palyoffs.
Following the tourney, Michi-
gan's great defenseman, Ross
Smith was honored by being se-
lected to all the all-tournament
teams and by being elected as the
Wolverines' most valuable player
by his teammates.

SMITH WILL BE greatly m isedr
on this year's sextet. His aggres-
siveness and cunning established
him as a deadly competitor and
as a great favorite of the crowd,
which never ceased to delight in
the fancy capers he cut in elud-
ing his opponents after stealing
the puck from than.
To succeed the fast sk ating pl-ay- I
maker, Wally Grant, the members
of the team chose Gil Burford as
captain of the 1950-51 team. Bur-
ford continued to burn opponent's
goals after the MSC game and
finished the season with a total
Af 69 points scored.

KEEN. WRESTLING COACH-
Cliff Keen, Michigan's mat men-
tor, starts his 26th season in
that position this year.
cover' rom injuries. In addition
to duties as mat captain, he is
president of the "M" Club, famed
winners at Michigan.
Another stalwart of the squad
will be Dave Space, who as a
sophomore last season, dropped
only one dual match and finished
second in the Conference meet,
in the 136 pound division.
* * *
SPACE is another example of
Keen's ability to develop young
wrestlers with little or no exper-
ience, quickly. A native Ann Ar-
borite, he did little wrestling in
high school, learning most about
the fundamentals of the sport in
his freshman year at Michigan,
with the frosh squad, and in
wrestling classes in the physical
education department.
Barring injuries, Space is al-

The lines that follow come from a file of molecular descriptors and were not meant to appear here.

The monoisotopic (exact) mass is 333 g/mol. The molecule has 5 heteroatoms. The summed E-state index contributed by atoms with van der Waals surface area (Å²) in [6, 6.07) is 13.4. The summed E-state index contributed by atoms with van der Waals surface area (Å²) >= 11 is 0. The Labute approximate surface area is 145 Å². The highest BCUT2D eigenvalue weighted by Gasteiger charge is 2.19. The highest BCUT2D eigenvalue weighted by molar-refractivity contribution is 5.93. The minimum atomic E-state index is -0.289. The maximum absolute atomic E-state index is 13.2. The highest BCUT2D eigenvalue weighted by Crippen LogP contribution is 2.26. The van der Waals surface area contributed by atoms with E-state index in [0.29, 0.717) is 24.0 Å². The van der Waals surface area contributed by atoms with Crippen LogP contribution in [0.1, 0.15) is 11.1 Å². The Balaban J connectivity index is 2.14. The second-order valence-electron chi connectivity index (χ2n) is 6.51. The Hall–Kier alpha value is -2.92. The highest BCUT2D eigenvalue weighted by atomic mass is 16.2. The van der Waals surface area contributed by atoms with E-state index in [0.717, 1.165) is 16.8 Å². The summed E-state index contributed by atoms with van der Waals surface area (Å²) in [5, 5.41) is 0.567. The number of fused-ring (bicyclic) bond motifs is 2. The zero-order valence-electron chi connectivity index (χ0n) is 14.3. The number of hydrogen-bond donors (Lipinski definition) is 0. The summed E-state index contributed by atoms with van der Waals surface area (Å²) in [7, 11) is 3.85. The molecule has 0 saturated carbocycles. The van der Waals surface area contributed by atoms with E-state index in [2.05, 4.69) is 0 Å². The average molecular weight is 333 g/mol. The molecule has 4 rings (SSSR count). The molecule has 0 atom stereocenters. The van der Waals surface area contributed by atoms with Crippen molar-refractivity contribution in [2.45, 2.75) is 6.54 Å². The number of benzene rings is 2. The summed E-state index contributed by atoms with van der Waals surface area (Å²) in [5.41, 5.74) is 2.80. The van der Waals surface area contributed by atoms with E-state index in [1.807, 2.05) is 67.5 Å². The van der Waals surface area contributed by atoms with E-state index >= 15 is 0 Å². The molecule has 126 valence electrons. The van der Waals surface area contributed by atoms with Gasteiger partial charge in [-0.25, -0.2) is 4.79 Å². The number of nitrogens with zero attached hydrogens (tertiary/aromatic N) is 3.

In the Conference meet, Nel-
son did not fare well, being
eliminated in the, first round
by Alan Rice of Minnesota, an
experienced veteran who had
ben champion at 136 pounds
the previous year.
Nelson, with a winter of combat
in back of him should be a top
contender for Western Conference
laurels this season.
* * *
COACH KEEN is doubtful -as to
team strength in the heavyweight
divisions but is hopeful that Ju, T
Powers, who was champ of the
Big Ten at 165 pounds two years
ago and finished third last year
will return for another season,
despite the- fact that he needs only
eight hours towards graduation.
Joe Planck, an experienced
junior, will wrestle at either 75
pounds or in the unlimited divi-
sion this year. Planck was fair-
ly successful at both weights
last season and showed pro-
mise of future development.
There is a gap to be filled in
the heavy weights either at 165,
175 or heavyweight (unlimited)
if Powers returns at 165, which
he wrestled in the Conference
championships, or wrestles at 1'75,
as he did through most of the
See WRESTLING, Page 8